New Jersey sensation Sydney McLaughlin surprised many by signing with Kentucky. She competed in the 2016 Olympics in Rio in the 400-meter hurdles just a few weeks after turning 17.
By: Larry Vaught
Jim Lambert didn’t need long to recognize how special Sydney McLaughlin was going to be.
“She is a once in a generation type athlete. Once she stepped on the track and I saw her, I knew she had ability I had not seen. I knew she was destined for greatness,” said Lambert, a reporter for NJ Advance Media (follow him on Twitter at @lambo2126).
He was right, too. At age 13, she broke the New Jersey state record in the 400-meter hurdles. At age 16, she made the U.S. Olympic team — she was third in the U.S. Olympic trails in a world junior record time of 54.15 seconds — and was the youngest United States Olympian in 44 years. She qualified for the semifinals in Rio, too.
Now the senior from Union Catholic High School in Scotch Plains, N.J., is headed to the University of Kentucky to join coach Edrick Floreal’s team.
“She captivated the hearts of the country by making the Olympics at age 16,” Lambert said. “A lot were shocked when she picked Kentucky but anyone who knows her sees why UK is the perfect fit for Sydney. She went to USC (Southern California) and Kentucky and then cancelled the rest of her visits.”
Lambert says the success Floreal has had coaching hurdlers, including world record holder Kendra Harris and Puerto Rico Olympian Jasmine Camacho-Quinn, made UK right for McLaughlin.
Lambert says McLaughlin’s success is in her family bloodline. Her father was a U.S. semifinalist in the 400 Olympic Trials. Her sister was a state track champion. Her brother was a Big Ten champion at Michigan last year.
“She has great genes along with a great work ethic. She is willing to do everything it takes to be special along with having a lot of God-given ability,” Lambert said. “You need to get to the track and see this girl. She made the Olympics when she was 16, which is mind-boggling. But she’s only scratching the surface of what she will be.”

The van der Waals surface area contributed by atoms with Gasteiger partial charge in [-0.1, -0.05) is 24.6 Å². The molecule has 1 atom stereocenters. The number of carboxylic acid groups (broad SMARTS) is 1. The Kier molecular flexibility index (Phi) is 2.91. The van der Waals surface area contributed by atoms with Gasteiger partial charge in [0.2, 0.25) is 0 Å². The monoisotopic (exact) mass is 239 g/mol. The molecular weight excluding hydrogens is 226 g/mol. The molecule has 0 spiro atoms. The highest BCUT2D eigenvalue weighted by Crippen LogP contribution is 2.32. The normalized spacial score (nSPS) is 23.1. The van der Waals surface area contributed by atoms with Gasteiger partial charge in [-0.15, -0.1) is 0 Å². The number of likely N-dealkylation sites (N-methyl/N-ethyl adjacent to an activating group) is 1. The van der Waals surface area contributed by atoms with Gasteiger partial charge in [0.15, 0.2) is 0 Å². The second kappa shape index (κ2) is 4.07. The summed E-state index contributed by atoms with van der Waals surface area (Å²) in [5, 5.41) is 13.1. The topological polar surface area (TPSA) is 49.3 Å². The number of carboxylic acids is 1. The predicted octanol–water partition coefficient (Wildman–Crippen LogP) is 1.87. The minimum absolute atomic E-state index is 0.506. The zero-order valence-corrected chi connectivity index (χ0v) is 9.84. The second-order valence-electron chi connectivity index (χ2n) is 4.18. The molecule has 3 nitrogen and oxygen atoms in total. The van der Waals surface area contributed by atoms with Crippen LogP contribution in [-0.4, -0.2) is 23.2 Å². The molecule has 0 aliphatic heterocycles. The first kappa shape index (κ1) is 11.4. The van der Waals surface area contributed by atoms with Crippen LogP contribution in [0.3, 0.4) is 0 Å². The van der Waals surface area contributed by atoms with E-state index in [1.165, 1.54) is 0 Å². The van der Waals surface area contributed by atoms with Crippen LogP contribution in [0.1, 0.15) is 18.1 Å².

Another New Jersey teen, Laurie Hernandez, won a gold medal at the 2016 Olympics with the women’s gymnastics team and also took silver on the balance beam.
“Gymnasts are in their prime at that age in high school. For Sydney to do what she did at that age blows my mind. Most hurdlers reach their peak in their mid-20’s,” Lambert said. “She was competing against women who have been doing this for 10 years. For her to get to Rio is one of the greatest accomplishments in track and field history. To do something that has not been in 44 years says it all. We may never see this again.”
Lambert says McLaughlin doesn’t act special on the track or away from the competition. He noted how she said after the U.S. Olympic Trails that the first thing she wanted was a “cheeseburger” after qualifying for the Olympics.
“She is just a regular kid. Humble, happy-go-lucky, silly kid,” Lambert said. “As great as she is on the track, off the track she is just as amazing. She volunteers at a soup kitchen. She helped after the hurricane hit here.
“She is a rock star everywhere she goes in New Jersey. She handles it well and always has a smile on her face. She embraces it.”
Lambert said McLaughlin was a skilled soccer and basketball player in middle school before deciding to concentrate on track where some have compared her to nine-time Olympic medalist Alyson Felix, who is McLaughlin’s role model.
“That’s how great Sydney could be. The baton could be passed from Felix to her in the future,” Lambert said. “As long as she stays healthy and keeps this passion, it could happen.”
Lambert said UK fans had a good idea they might be seeing greatness when New Jersey’s Karl-Anthony Towns came to Kentucky — and he’s certainly continuing to show greatness in the NBA.
“That’s the kind of impact she will have. You are going to see greatness and UK fans are going to be treated to something special,” Lambert said. “You have to go see her. I can’t sleep the night before I am going to see her run. She is unbelievable.”